Changing our Communities for the Better

Posted by Unknown Thursday, July 29, 2010

People of Faith are facing a great challenge in Baltimore ( and really in every major city in the world) a racial divide based upon senseless violence. For too long people have been silent on the issue of "black on black" crime. Now that we are witnessing "black on white" crime, there is a seething outrage growing within the white community (their are supporters in the black community of the outrage) that will explode into vigilantism. The first outbreak will see itself being played out in the political arena. The Baltimore City State's Attorney's Office is the first target and unfortunately Ms. Patricia Jessamy is slated to be the first victim. She is being painted as soft on crime and incompetent to address the issue of "black on white" crime. It's untrue! But, the headlines are stoking the flames of political vigilantism. The reality of the horrors of senseless violence is providing fuel for the fire. Our city is deteriorating and the visible symbol of this cancerous situation is an African American female who looks like the people we need to eliminate to make our city safer again, some would angrily say. Our racially charged city is about to divide along political racial lines. Given the voting patterns of our last election, it is no secret that whites outvote blacks in Baltimore City. How unfortunate that our fabulous city is going down this endless trail from which their is no return. What can be done to stem this senseless violence that has fanned the flames of racial hate in our city?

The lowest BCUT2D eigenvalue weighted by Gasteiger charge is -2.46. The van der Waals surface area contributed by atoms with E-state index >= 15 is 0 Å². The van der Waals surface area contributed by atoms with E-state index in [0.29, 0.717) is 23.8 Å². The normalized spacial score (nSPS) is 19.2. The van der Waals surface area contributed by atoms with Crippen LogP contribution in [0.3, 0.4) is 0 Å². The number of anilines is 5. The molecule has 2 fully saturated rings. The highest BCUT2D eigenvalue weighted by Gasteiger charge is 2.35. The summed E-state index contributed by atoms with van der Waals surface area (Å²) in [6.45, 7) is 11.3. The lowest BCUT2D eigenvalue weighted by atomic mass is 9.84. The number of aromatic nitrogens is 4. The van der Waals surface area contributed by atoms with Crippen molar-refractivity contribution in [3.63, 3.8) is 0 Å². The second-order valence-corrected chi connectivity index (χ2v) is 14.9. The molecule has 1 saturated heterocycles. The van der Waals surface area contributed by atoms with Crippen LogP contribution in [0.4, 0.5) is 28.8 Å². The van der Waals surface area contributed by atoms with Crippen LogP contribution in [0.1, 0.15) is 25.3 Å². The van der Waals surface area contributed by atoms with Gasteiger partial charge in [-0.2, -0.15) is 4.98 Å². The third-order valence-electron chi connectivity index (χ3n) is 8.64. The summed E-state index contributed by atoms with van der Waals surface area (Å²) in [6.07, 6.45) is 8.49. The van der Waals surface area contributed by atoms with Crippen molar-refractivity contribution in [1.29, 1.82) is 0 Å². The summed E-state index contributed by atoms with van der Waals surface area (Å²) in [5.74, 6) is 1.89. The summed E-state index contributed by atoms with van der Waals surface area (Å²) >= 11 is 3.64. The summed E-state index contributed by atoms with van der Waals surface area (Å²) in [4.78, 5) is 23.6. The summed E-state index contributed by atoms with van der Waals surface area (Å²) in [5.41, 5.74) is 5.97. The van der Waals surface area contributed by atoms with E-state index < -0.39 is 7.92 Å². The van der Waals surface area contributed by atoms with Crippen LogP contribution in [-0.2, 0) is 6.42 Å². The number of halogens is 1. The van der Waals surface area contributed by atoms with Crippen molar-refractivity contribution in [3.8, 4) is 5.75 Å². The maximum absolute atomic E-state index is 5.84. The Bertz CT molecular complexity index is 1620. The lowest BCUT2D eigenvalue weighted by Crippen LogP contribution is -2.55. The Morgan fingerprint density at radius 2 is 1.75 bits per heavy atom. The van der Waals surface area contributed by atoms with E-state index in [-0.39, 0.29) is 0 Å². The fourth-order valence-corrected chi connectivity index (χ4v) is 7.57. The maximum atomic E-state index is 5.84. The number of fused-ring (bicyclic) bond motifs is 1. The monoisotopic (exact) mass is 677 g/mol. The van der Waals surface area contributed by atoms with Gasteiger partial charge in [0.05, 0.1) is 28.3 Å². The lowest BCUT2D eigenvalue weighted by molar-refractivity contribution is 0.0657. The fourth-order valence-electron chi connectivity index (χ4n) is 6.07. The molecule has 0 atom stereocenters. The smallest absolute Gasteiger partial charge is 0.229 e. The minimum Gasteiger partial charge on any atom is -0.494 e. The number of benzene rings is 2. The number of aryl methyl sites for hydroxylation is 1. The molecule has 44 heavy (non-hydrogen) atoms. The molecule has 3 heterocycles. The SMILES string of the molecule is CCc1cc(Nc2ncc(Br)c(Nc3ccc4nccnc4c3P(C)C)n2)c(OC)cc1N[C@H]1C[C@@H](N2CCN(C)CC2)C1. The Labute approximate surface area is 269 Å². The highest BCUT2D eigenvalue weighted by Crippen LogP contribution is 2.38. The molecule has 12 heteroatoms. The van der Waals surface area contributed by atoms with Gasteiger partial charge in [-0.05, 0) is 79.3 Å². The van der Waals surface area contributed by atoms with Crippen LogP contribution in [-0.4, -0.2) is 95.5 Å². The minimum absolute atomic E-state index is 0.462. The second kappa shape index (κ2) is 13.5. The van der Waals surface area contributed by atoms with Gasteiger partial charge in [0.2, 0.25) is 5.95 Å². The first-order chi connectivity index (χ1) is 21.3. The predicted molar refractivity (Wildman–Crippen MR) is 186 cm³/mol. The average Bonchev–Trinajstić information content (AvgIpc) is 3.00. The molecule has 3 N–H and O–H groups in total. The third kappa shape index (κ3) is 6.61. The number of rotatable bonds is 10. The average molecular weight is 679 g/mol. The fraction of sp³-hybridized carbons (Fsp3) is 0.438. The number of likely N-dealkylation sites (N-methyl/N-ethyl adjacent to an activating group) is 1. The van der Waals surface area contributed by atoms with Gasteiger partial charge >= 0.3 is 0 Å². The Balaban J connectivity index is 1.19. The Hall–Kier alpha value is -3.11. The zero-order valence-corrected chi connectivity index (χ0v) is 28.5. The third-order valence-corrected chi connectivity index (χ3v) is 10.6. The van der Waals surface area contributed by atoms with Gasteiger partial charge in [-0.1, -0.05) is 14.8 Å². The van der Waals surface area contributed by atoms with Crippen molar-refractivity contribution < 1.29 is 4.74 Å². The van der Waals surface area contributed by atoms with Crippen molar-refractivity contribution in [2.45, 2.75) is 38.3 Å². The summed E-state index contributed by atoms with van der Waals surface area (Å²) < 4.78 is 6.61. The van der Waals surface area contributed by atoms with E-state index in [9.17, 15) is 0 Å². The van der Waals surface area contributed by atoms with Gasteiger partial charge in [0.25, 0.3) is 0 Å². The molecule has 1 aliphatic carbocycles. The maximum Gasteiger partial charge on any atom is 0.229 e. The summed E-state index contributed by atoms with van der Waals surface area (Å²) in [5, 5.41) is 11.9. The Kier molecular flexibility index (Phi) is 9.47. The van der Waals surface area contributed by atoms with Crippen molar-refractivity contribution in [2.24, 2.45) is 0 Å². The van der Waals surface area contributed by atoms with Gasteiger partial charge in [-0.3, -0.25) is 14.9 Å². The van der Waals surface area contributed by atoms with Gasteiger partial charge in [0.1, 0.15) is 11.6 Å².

First, we need a city wide revival of people of good will across racial, economic, geographic boundaries to visibly come together in a massive demonstration of unity around the purpose to resist, denounce, and deter violence in any form and fashion. Second, we need a massive job opportunity movement in our city that reduces the level of unemployment and gives people something productive to do. Third, we need to invest more funding into our schools and extend the school day and term to year around. Fourth, we need more parole and probation officers to reduce the caseloads to a more manageable level and strict monitoring of those who have committed offenses. Fifth, we need to increase the number of surveillance cameras through out the city with actively manned command centers that are seeing what is happening and recording what is occurring on our city streets. Sixth, we need to provide serious incentives for officers of the law to live within Baltimore City (city jobs for city workers). Sixth, once the city officers of the law live in the city we need to permit them to drive their official vehicles home to visibly be parked in the neighborhoods in which they live. Seventh, the faith community needs to periodically leave the comfort of its sanctuary and venture outside with services conducted within the communities they occupy. Eighth, we need to revive the idea in the sixties of "indicted street corners". When I was a youth, the police officers would tell us when we sort to stand on a corner that it was "indicted" and that we could not congregate on it. Not knowing the law we would move off of the corner and sit on the steps in the community. We later learned that there was no such thing as an indicted corner. Nevertheless, it instilled a sense of respect and fear of the policing power. Ninth, we need to revive the idea of law enforcement officers as "officer friendly". There needs to be monitored positive interaction with the community. For example, law enforcement official should be measured by not only how many punitive actions they have made within a work day, but also how many positive actions have they taken during a work day. Tenth, only because I written too long, we need to strengthen our intolerance to sin and violence. We can no longer turn a deaf ear or silent voice to lawlessness within our communities. We have to eliminate the anonymity that permits people to function without accountability. Am I suggesting a police state. No! I suggesting a peace state where any disturbance of the peace will not be tolerated.


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